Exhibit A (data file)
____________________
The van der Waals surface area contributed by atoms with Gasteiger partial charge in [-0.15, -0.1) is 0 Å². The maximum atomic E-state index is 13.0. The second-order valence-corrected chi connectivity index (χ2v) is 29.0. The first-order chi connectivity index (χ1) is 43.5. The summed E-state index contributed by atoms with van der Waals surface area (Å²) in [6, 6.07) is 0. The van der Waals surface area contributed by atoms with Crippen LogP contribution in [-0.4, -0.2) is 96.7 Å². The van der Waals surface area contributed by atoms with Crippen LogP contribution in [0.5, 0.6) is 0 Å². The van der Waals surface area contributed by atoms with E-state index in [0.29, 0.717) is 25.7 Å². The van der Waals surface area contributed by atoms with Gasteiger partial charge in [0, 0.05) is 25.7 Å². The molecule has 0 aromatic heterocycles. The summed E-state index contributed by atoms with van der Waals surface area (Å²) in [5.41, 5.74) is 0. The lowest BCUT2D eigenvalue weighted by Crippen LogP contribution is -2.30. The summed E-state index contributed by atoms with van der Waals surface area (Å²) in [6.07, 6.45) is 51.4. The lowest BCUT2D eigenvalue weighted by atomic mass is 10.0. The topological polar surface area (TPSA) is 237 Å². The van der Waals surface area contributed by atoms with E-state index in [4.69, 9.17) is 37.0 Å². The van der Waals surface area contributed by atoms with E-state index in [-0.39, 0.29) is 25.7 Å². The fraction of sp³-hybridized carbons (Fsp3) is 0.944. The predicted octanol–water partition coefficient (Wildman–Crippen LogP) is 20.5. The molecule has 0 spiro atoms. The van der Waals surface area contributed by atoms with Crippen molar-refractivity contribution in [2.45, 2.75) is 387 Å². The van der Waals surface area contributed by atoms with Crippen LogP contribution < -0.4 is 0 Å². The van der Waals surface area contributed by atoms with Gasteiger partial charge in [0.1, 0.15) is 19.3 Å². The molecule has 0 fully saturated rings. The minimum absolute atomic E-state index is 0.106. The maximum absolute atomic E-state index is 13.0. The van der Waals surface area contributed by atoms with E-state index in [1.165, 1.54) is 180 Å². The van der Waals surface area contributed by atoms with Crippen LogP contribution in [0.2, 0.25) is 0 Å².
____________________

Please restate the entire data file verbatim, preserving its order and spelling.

The van der Waals surface area contributed by atoms with Gasteiger partial charge in [-0.15, -0.1) is 0 Å². The maximum atomic E-state index is 13.0. The second-order valence-corrected chi connectivity index (χ2v) is 29.0. The first-order chi connectivity index (χ1) is 43.5. The summed E-state index contributed by atoms with van der Waals surface area (Å²) in [6, 6.07) is 0. The van der Waals surface area contributed by atoms with Crippen LogP contribution in [-0.4, -0.2) is 96.7 Å². The van der Waals surface area contributed by atoms with Crippen LogP contribution in [0.5, 0.6) is 0 Å². The van der Waals surface area contributed by atoms with E-state index in [0.29, 0.717) is 25.7 Å². The van der Waals surface area contributed by atoms with Gasteiger partial charge in [0, 0.05) is 25.7 Å². The molecule has 0 aromatic heterocycles. The summed E-state index contributed by atoms with van der Waals surface area (Å²) in [5.41, 5.74) is 0. The lowest BCUT2D eigenvalue weighted by Crippen LogP contribution is -2.30. The summed E-state index contributed by atoms with van der Waals surface area (Å²) in [6.07, 6.45) is 51.4. The lowest BCUT2D eigenvalue weighted by atomic mass is 10.0. The topological polar surface area (TPSA) is 237 Å². The van der Waals surface area contributed by atoms with E-state index in [4.69, 9.17) is 37.0 Å². The van der Waals surface area contributed by atoms with E-state index in [-0.39, 0.29) is 25.7 Å². The fraction of sp³-hybridized carbons (Fsp3) is 0.944. The predicted octanol–water partition coefficient (Wildman–Crippen LogP) is 20.5. The molecule has 0 spiro atoms. The van der Waals surface area contributed by atoms with Crippen molar-refractivity contribution in [2.45, 2.75) is 387 Å². The van der Waals surface area contributed by atoms with Crippen LogP contribution < -0.4 is 0 Å². The van der Waals surface area contributed by atoms with Gasteiger partial charge in [0.1, 0.15) is 19.3 Å². The molecule has 0 fully saturated rings. The minimum absolute atomic E-state index is 0.106. The maximum absolute atomic E-state index is 13.0. The van der Waals surface area contributed by atoms with E-state index in [1.165, 1.54) is 180 Å². The van der Waals surface area contributed by atoms with Crippen LogP contribution in [0.2, 0.25) is 0 Å².